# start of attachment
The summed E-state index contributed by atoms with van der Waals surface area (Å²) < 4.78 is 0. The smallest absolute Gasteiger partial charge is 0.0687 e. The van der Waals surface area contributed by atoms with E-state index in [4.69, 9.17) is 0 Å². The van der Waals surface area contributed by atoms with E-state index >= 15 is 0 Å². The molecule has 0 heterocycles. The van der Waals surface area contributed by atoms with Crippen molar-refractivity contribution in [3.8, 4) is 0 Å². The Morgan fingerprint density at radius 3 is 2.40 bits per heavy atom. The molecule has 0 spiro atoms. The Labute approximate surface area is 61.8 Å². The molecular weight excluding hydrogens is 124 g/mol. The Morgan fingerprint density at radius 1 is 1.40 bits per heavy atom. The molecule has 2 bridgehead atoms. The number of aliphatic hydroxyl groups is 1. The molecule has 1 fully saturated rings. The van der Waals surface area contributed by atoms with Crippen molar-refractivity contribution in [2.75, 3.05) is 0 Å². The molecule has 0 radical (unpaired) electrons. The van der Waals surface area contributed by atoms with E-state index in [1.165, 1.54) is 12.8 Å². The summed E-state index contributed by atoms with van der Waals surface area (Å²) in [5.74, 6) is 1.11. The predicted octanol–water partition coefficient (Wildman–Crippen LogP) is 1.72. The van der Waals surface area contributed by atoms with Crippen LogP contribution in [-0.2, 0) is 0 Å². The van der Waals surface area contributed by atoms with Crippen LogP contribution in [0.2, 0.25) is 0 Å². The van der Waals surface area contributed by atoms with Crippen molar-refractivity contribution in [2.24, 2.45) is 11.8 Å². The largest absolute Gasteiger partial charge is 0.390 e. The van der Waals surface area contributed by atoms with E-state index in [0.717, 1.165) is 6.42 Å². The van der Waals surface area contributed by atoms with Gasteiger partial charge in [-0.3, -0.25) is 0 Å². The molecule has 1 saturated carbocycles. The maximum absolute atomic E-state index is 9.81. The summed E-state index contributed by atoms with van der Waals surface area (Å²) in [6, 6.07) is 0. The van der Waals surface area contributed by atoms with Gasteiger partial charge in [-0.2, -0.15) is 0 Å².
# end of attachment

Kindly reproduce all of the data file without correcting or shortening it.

The summed E-state index contributed by atoms with van der Waals surface area (Å²) < 4.78 is 0. The smallest absolute Gasteiger partial charge is 0.0687 e. The van der Waals surface area contributed by atoms with E-state index in [4.69, 9.17) is 0 Å². The van der Waals surface area contributed by atoms with E-state index >= 15 is 0 Å². The molecule has 0 heterocycles. The van der Waals surface area contributed by atoms with Crippen molar-refractivity contribution in [3.8, 4) is 0 Å². The Morgan fingerprint density at radius 3 is 2.40 bits per heavy atom. The molecule has 0 spiro atoms. The Labute approximate surface area is 61.8 Å². The molecular weight excluding hydrogens is 124 g/mol. The Morgan fingerprint density at radius 1 is 1.40 bits per heavy atom. The molecule has 2 bridgehead atoms. The number of aliphatic hydroxyl groups is 1. The molecule has 1 fully saturated rings. The van der Waals surface area contributed by atoms with Crippen molar-refractivity contribution in [2.75, 3.05) is 0 Å². The molecule has 0 radical (unpaired) electrons. The van der Waals surface area contributed by atoms with E-state index in [1.165, 1.54) is 12.8 Å². The summed E-state index contributed by atoms with van der Waals surface area (Å²) in [5.74, 6) is 1.11. The predicted octanol–water partition coefficient (Wildman–Crippen LogP) is 1.72. The van der Waals surface area contributed by atoms with Crippen LogP contribution in [-0.2, 0) is 0 Å². The van der Waals surface area contributed by atoms with Crippen LogP contribution in [0.2, 0.25) is 0 Å². The van der Waals surface area contributed by atoms with Crippen molar-refractivity contribution in [2.24, 2.45) is 11.8 Å². The largest absolute Gasteiger partial charge is 0.390 e. The van der Waals surface area contributed by atoms with E-state index in [0.717, 1.165) is 6.42 Å². The van der Waals surface area contributed by atoms with Gasteiger partial charge in [-0.3, -0.25) is 0 Å². The molecule has 1 saturated carbocycles. The maximum absolute atomic E-state index is 9.81. The summed E-state index contributed by atoms with van der Waals surface area (Å²) in [6, 6.07) is 0. The van der Waals surface area contributed by atoms with Gasteiger partial charge in [-0.2, -0.15) is 0 Å².